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Infect Control Hosp Epidemiol. 2009 Dec;30(12):1193-202. doi: 10.1086/648455.

Risk factors for mortality in patients with nosocomial Stenotrophomonas maltophilia pneumonia.

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1
Division of Pulmonary and Critical Care Medicine, Department of Internal Medicine, Chang Gung Memorial Hospital-Kaohsiung Medical Center, Chang Gung University College of Medicine, Kaohsiung, Taiwan.

Abstract

OBJECTIVE:

The aim of this study was to determine potential risk factors for mortality in patients with nosocomial Stenotrophomonas maltophilia pneumonia.

DESIGN:

A retrospective, single-center, observational study.

SETTING:

A 2400-bed tertiary teaching hospital in southern Taiwan.

PATIENTS AND METHODS:

This retrospective study evaluated patients (age, at least 18 years) with nosocomial pneumonia (S. maltophilia isolated from respiratory culture) who were seen at Kaohsiung Chang Gung Memorial Hospital over a 3-year period. A total of 406 patients (64% male, mean age +/- standard deviation, 69.6 +/- 14.93 years; mean duration of hospital +/- standard deviation, 57.5 +/- 39.47 days) were included.

RESULTS:

Most index isolates (53.9%) were from the first sample cultured. Polymicrobial isolates were cultured from samples from 177 (43.6%) of the 406 study patients. The most common copathogen was Pseudomonas aeruginosa (53.11% of isolates). The all-cause hospital mortality rate was 42.6% (173 deaths among 406 patients). Survivors had a shorter time from admission to a positive index culture result than did nonsurvivors (26.1 vs 31.7 days; P = .04). Mortality was significantly higher among patients with malignancy (adjusted odds ratio [AOR], 2.48; 95% confidence interval [CI], 1.52-4.07; P < .001), renal disease (AOR, 2.6; 95% CI, 1.51-4.47; P = .001), intensive care unit stay (AOR, 1.72; 95% CI, 1.1-2.7; P = .018), and inadequate initial empirical antibiotic therapy (AOR, 2.17; 95% CI, 1.4-3.38; P = .001).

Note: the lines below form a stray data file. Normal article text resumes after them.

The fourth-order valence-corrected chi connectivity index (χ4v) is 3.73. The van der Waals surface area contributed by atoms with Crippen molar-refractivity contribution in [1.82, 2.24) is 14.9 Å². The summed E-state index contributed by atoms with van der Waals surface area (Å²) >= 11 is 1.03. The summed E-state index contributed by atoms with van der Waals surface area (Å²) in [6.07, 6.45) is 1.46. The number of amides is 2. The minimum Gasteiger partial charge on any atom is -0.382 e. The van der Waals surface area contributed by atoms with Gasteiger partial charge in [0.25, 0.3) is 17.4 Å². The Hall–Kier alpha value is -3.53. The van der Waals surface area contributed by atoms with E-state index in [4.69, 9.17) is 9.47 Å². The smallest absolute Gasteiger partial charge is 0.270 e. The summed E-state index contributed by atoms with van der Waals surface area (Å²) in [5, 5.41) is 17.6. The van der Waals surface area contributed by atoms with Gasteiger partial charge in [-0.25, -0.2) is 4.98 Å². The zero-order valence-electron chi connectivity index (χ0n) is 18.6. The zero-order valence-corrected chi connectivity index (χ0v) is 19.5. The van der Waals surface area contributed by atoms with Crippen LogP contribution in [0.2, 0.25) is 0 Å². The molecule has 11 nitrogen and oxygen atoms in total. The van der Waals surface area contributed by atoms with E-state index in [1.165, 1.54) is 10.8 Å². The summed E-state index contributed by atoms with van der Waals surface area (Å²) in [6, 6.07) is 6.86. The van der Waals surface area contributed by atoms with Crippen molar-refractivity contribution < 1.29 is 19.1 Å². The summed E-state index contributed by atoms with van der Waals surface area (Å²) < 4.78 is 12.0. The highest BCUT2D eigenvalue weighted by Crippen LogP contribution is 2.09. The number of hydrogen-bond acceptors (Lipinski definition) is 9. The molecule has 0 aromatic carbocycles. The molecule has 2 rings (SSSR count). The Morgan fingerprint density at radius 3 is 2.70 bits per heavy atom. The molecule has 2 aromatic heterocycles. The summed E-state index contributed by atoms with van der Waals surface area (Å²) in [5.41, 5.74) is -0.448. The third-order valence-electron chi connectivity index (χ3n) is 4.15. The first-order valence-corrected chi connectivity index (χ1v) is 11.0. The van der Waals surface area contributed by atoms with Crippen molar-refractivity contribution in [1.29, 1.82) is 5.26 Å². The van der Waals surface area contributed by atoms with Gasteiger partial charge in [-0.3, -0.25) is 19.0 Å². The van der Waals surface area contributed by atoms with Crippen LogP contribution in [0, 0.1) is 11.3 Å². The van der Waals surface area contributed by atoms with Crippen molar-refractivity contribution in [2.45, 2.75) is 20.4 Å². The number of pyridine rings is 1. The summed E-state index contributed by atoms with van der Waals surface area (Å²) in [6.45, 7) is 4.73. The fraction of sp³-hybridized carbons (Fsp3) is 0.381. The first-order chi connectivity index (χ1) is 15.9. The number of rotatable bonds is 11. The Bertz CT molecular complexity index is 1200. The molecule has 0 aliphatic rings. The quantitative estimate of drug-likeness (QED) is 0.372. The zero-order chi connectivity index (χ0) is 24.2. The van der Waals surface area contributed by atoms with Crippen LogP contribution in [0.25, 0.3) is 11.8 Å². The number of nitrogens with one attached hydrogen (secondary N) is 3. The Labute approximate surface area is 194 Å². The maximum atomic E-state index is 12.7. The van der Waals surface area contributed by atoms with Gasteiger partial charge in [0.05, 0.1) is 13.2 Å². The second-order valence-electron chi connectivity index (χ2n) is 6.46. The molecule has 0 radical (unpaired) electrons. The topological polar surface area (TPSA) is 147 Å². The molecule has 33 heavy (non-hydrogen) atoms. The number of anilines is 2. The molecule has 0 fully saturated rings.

CONCLUSIONS:

S. maltophilia pneumonia is associated with a high mortality rate and is commonly associated with concomitant polymicrobial colonization or infection. Underlying comorbidities and inadequate initial empirical antibiotic therapy substantially account for increased mortality rates.

PMID:
19852664
DOI:
10.1086/648455
[Indexed for MEDLINE]

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